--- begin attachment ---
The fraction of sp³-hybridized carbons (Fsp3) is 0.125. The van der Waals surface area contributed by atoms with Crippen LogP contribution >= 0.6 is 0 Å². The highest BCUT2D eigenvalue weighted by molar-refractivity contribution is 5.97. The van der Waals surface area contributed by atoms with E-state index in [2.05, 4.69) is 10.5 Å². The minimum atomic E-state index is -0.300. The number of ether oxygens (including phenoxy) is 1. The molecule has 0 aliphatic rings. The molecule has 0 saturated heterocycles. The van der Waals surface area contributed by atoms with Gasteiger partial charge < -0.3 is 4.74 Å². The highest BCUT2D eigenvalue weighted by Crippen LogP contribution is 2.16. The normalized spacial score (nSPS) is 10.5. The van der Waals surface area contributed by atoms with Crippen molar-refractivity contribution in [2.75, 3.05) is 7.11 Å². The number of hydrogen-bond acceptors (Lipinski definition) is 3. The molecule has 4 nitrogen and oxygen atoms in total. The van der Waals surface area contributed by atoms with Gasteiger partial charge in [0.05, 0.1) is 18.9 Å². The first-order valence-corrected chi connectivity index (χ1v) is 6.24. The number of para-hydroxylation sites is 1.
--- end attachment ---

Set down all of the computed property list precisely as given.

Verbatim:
The fraction of sp³-hybridized carbons (Fsp3) is 0.125. The van der Waals surface area contributed by atoms with Crippen LogP contribution >= 0.6 is 0 Å². The highest BCUT2D eigenvalue weighted by molar-refractivity contribution is 5.97. The van der Waals surface area contributed by atoms with E-state index in [2.05, 4.69) is 10.5 Å². The minimum atomic E-state index is -0.300. The number of ether oxygens (including phenoxy) is 1. The molecule has 0 aliphatic rings. The molecule has 0 saturated heterocycles. The van der Waals surface area contributed by atoms with Gasteiger partial charge < -0.3 is 4.74 Å². The highest BCUT2D eigenvalue weighted by Crippen LogP contribution is 2.16. The normalized spacial score (nSPS) is 10.5. The van der Waals surface area contributed by atoms with Crippen molar-refractivity contribution in [2.75, 3.05) is 7.11 Å². The number of hydrogen-bond acceptors (Lipinski definition) is 3. The molecule has 4 nitrogen and oxygen atoms in total. The van der Waals surface area contributed by atoms with Gasteiger partial charge in [0.05, 0.1) is 18.9 Å². The first-order valence-corrected chi connectivity index (χ1v) is 6.24. The number of para-hydroxylation sites is 1.